"I'm getting to be in there with guys who are super hungry like a Matt Taven and super underrated like a Jay Briscoe," Lethal said. "They are some of the best wrestlers that I have ever seen and I'm about to go into Madison Square Garden with them, and the coolest part about it is everybody on our roster goes out through the curtain with one main goal in mind and that's to make Ring of Honor as big as we can possibly make it.
"That's what every wrestler is attempting, and to see that we are now going into Madison Square Garden, a lot of the wrestlers are patting each other on the back and patting the legends who came before us like an AJ Styles and Samoa Joe for helping to pave the way for an opportunity to like this."
When Lethal talks about the current boom period and the opportunities it creates, he also isn't looking past his own situation.
Lethal enters ROH's biggest show in company history as not just its world champion but the first African-American world champion the promotion has ever crowned. In an industry where wrestlers of color haven't historically been given that distinction on a consistent basis -- during the same time frame that his friend, Kofi Kingston, has an opportunity to do something similar chasing the WWE championship at WrestleMania -- Lethal knows full well the gravity of what he has accomplished.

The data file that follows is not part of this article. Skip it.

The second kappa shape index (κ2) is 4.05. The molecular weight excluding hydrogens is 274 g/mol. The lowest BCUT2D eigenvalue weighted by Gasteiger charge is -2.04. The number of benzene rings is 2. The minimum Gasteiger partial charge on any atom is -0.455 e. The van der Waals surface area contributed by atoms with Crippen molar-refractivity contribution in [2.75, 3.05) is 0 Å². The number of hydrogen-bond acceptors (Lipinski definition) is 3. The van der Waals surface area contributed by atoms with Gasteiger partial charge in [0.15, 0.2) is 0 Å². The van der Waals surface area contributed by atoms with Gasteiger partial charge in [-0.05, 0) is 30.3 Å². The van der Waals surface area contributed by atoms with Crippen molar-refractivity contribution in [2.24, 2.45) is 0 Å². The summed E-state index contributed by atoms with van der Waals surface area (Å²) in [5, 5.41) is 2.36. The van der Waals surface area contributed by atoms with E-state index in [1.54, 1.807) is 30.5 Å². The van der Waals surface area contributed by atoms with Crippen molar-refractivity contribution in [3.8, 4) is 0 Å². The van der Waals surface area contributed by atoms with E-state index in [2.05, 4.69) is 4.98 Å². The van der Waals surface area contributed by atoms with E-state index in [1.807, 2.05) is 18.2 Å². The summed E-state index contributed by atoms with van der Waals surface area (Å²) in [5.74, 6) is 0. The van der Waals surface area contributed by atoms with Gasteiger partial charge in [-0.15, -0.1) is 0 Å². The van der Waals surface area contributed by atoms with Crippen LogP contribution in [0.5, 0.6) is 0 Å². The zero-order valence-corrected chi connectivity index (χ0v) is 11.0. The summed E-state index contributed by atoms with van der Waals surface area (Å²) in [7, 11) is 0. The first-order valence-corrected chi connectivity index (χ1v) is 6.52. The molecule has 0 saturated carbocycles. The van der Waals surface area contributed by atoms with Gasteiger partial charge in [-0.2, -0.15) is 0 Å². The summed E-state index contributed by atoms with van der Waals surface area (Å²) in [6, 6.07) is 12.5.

"I'm not saying that any company I have worked for has purposely avoided [booking African-American wrestlers as champion] but the company that I work for now, Ring of Honor wrestling, is giving me the chance to show the world what I can do and I'm not ignorant to the fact that not many African-American wrestlers have been given the chance that I have been given. It feels amazing, it feels so good.
"I couldn't have written a better story or paid for a better learning experience than I have had my entire career which not only prepared me to become a world champion of a company known around the world for its wrestling but actually being the champion going into a sold out Madison Square Garden, which is proof that the wrestling world is changing. Things that we thought were impossible are now becoming possible."